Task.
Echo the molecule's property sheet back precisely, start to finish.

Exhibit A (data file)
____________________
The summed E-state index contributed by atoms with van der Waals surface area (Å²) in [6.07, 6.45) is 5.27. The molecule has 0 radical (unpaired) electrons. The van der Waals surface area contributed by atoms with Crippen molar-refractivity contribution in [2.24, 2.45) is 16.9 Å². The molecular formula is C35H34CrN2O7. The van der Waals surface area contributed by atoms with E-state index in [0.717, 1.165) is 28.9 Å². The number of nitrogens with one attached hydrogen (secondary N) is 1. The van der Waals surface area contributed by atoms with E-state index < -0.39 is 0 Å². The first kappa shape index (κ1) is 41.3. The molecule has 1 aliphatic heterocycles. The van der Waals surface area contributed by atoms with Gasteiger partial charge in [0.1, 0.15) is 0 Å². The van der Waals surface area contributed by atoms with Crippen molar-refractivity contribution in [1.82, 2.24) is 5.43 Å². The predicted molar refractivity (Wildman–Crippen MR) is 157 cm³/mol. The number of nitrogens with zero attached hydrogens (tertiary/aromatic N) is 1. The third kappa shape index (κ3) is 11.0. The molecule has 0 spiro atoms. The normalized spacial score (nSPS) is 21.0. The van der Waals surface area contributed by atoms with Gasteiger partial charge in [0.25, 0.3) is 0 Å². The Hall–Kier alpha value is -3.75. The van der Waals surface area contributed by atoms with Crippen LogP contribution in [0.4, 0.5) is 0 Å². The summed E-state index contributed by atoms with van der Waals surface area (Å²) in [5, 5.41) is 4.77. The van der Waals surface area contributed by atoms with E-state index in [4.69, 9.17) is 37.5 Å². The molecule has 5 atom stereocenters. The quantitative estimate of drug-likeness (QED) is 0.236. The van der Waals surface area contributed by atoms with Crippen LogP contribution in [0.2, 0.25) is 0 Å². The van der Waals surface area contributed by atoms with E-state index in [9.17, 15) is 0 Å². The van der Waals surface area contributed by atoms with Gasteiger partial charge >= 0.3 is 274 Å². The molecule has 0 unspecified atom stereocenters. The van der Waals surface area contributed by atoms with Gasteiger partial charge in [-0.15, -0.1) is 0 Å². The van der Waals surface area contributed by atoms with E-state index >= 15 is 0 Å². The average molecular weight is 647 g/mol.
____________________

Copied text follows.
The summed E-state index contributed by atoms with van der Waals surface area (Å²) in [6.07, 6.45) is 5.27. The molecule has 0 radical (unpaired) electrons. The van der Waals surface area contributed by atoms with Crippen molar-refractivity contribution in [2.24, 2.45) is 16.9 Å². The molecular formula is C35H34CrN2O7. The van der Waals surface area contributed by atoms with E-state index in [0.717, 1.165) is 28.9 Å². The number of nitrogens with one attached hydrogen (secondary N) is 1. The van der Waals surface area contributed by atoms with E-state index < -0.39 is 0 Å². The first kappa shape index (κ1) is 41.3. The molecule has 1 aliphatic heterocycles. The van der Waals surface area contributed by atoms with Gasteiger partial charge in [0.1, 0.15) is 0 Å². The van der Waals surface area contributed by atoms with Crippen molar-refractivity contribution in [1.82, 2.24) is 5.43 Å². The predicted molar refractivity (Wildman–Crippen MR) is 157 cm³/mol. The number of nitrogens with zero attached hydrogens (tertiary/aromatic N) is 1. The third kappa shape index (κ3) is 11.0. The molecule has 0 spiro atoms. The normalized spacial score (nSPS) is 21.0. The van der Waals surface area contributed by atoms with Gasteiger partial charge in [0.25, 0.3) is 0 Å². The Hall–Kier alpha value is -3.75. The van der Waals surface area contributed by atoms with Crippen LogP contribution in [0.4, 0.5) is 0 Å². The summed E-state index contributed by atoms with van der Waals surface area (Å²) in [5, 5.41) is 4.77. The van der Waals surface area contributed by atoms with E-state index in [4.69, 9.17) is 37.5 Å². The molecule has 5 atom stereocenters. The quantitative estimate of drug-likeness (QED) is 0.236. The van der Waals surface area contributed by atoms with Crippen LogP contribution in [0.2, 0.25) is 0 Å². The van der Waals surface area contributed by atoms with E-state index in [9.17, 15) is 0 Å². The van der Waals surface area contributed by atoms with Gasteiger partial charge >= 0.3 is 274 Å². The molecule has 0 unspecified atom stereocenters. The van der Waals surface area contributed by atoms with Gasteiger partial charge in [-0.15, -0.1) is 0 Å². The van der Waals surface area contributed by atoms with E-state index >= 15 is 0 Å². The average molecular weight is 647 g/mol.